Turning Unwanted Clothing Into Donations, More Business: Marks & Spencer's Shwopping Movement

Adam Elman

Adam Elman

In 2007, UK-based retailer Marks & Spencer launched an aggressive social responsibility initiative called Plan A (because there’s no Plan B for the planet). They set 100 huge targets without much of a plan about how to reach them.

One of those audacious goals was to send zero waste to landfills. When they accomplished that goal on the operations side in 2012, Marks & Spencer turned their focus to the consumer's role in their clothing's product lifecycle. Once people were done wearing a Marks & Spencer clothing item, what happened to it? The answer was that, all too often, it ended up in a landfill. Marks & Spencer's Head of Global Delivery for Plan A, Adam Elman, shared what they decided to do about this challenge in this month's Cause Marketing Masters webinar. Here's a brief overview of this inspirational program.

Without the internal capacity to address this issue head-on, M&S enlisted the help of the charity Oxfam which had 750 charity stores throughout England. Via this partnership, customers could bring unwanted M&S clothing to an Oxfam store and, in return for their donation, they received a 5 pound coupon off a purchase at M&S. The feedback was positive: customers wanted to do the right thing but appreciated the effort from M&S as well as their coupon. This arrangement also worked well for M&S with customers making return store visits.

Wanting to take the clothing donation effort to the next level and based on customer feedback that it was sometimes difficult to get to Oxfam stores within designated hours and find parking, M&S next launched a One-Day Wardrobe Clear-Out. Customers were invited to bring their unwanted M&S-brand garments into any M&S store. The response was overwhelming with 400,000 garments donated in one day. M&S also reaped huge amounts of publicity from this event.

Still eager to push this clothing donation movement forward and truly embed it into everyday consumer behavior, M&S evolved the program into a new concept: Shwopping. To make this campaign fun, splashy and vibrant, M&S enlisted British actress Joanna Lumly as a celebrity spokesperson and, for the first time, turned to a national television ad buy to spread the word. To launch the program, M&S took over a street in East London and displayed 10,000 items of clothing (the amount going to landfills every 10 minutes in the UK) to show the potential impact. The story was picked up widely both in the UK and across the globe.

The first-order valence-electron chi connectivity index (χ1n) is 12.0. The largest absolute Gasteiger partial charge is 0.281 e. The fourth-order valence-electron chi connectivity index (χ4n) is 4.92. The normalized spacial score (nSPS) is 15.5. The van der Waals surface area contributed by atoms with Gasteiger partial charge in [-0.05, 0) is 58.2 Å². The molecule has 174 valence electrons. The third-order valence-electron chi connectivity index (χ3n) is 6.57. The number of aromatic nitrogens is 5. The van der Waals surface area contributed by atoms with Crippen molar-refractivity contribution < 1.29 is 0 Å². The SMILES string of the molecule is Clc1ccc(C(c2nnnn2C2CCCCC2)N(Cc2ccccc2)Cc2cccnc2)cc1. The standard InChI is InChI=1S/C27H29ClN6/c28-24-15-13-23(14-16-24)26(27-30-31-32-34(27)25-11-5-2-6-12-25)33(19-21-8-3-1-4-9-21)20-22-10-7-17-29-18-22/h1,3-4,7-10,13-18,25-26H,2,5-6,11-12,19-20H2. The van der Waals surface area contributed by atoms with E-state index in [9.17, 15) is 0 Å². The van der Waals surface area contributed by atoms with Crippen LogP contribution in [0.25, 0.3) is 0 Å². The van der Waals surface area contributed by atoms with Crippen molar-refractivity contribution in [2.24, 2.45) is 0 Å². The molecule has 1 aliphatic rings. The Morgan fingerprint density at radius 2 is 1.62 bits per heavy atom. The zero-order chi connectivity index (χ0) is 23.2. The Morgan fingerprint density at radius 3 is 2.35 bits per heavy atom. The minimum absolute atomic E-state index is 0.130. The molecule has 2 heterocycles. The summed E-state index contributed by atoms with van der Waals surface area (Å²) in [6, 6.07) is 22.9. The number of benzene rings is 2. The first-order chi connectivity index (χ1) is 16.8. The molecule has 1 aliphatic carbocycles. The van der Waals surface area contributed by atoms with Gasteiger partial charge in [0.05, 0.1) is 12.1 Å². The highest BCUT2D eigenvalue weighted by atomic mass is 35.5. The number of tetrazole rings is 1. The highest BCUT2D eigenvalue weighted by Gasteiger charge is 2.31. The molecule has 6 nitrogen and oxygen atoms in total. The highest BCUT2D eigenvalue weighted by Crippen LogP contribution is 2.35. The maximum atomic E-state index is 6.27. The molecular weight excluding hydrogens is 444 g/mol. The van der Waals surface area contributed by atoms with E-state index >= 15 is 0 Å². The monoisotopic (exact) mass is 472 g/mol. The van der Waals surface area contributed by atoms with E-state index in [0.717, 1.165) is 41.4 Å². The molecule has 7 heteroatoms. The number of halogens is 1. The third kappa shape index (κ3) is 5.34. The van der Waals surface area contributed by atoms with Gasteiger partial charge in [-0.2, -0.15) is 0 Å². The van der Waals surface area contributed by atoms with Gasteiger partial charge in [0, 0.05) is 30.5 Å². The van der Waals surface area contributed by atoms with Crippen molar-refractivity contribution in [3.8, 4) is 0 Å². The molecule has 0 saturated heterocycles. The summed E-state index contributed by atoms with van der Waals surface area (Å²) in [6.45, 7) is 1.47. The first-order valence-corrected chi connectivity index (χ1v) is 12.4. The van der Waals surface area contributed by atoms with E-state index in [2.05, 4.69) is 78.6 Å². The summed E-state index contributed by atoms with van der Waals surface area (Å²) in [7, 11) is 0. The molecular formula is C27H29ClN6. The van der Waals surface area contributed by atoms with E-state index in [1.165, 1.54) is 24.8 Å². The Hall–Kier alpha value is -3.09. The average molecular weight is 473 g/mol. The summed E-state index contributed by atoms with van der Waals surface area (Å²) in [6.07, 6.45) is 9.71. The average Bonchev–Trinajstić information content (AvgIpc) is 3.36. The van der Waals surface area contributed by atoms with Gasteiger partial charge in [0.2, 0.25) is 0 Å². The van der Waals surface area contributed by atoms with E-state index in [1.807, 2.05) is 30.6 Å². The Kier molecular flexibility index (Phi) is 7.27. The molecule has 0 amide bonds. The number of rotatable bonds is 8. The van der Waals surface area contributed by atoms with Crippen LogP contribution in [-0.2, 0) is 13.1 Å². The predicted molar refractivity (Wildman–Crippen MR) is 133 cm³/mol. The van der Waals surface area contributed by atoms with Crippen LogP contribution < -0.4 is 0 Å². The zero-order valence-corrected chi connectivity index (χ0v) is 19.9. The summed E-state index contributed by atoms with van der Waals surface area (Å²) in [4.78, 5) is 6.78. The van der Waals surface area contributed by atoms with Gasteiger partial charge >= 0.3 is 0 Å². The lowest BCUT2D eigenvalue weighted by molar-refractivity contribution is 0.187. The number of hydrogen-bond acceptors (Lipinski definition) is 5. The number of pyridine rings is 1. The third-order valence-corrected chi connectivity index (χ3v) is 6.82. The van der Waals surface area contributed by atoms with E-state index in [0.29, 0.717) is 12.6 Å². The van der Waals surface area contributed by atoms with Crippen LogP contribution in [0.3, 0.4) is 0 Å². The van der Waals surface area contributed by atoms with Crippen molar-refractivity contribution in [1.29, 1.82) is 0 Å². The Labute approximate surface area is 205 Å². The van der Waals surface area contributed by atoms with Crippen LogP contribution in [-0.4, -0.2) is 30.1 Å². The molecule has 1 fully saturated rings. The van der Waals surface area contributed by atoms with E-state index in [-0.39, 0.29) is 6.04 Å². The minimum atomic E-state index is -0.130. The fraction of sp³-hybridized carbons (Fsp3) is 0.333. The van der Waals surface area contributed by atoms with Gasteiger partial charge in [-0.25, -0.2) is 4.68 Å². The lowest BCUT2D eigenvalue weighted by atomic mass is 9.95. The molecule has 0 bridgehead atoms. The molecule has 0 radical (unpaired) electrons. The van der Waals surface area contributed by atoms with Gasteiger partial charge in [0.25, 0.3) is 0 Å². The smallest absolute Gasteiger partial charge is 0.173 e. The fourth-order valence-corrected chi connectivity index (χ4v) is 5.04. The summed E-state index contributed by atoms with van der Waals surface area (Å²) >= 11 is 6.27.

Still eager to push the envelope and the desire to have consumers change everyday behavior, M&S extended the program to include any clothing item, not simply the M&S brand. Not surprisingly, there were associated logistical challenges in becoming a clothing donation collection facility in addition to a retail outlet.

To hear the rest of the Shwopping story, why M&S has now removed the majority of its related couponing efforts (and how that’s working out so far), why they’re placing more emphasis on mobile technology, and even creating new clothing lines from recycled clothes, tune into the recorded version of this webinar

It's THAT Worth It

Campaign: It's THAT Worth It
Company: L’Oréal Paris
Nonprofit Partner: Melanoma Research Alliance
Launch Date: April 8, 2014


A new campaign called It’s THAT Worth It partners beauty brand L’Oréal Paris and the Melanoma Research Alliance (MRA) in a public health call-to-action effort that urges women to prevent melanoma by using sunscreen. Celebrity broadcast and print PSAs are the first phase and drive the public to join Thunderclap (a crowdsourcing tool that amplifies a collective message). As a thank you, L‘Oréal Paris will make a donation to MRA of $1 for each supporter who signs up for the Thunderclap and $1 for each L’Oréal Paris Advanced Suncare product sold in the U.S. up to $250,000 in 2014. As part of the three-year partnership, L’Oréal Paris is donating $750,000 to MRA to fund research.

Our Take:

Typically companies treat PSAs very differently than consumer-facing cause marketing efforts. This campaign, however, attacks the partnership's mission and message from all angles, from a substantive research donation to a wide-reaching PSA. Importantly, consumers are invited not only to learn from the PSA but to take a tangible action via Thunderclap, a step often missed in message-focused campaigns. What other well-integrated cause efforts have you seen? What's your impression of this particular one? Weigh in below with you comments.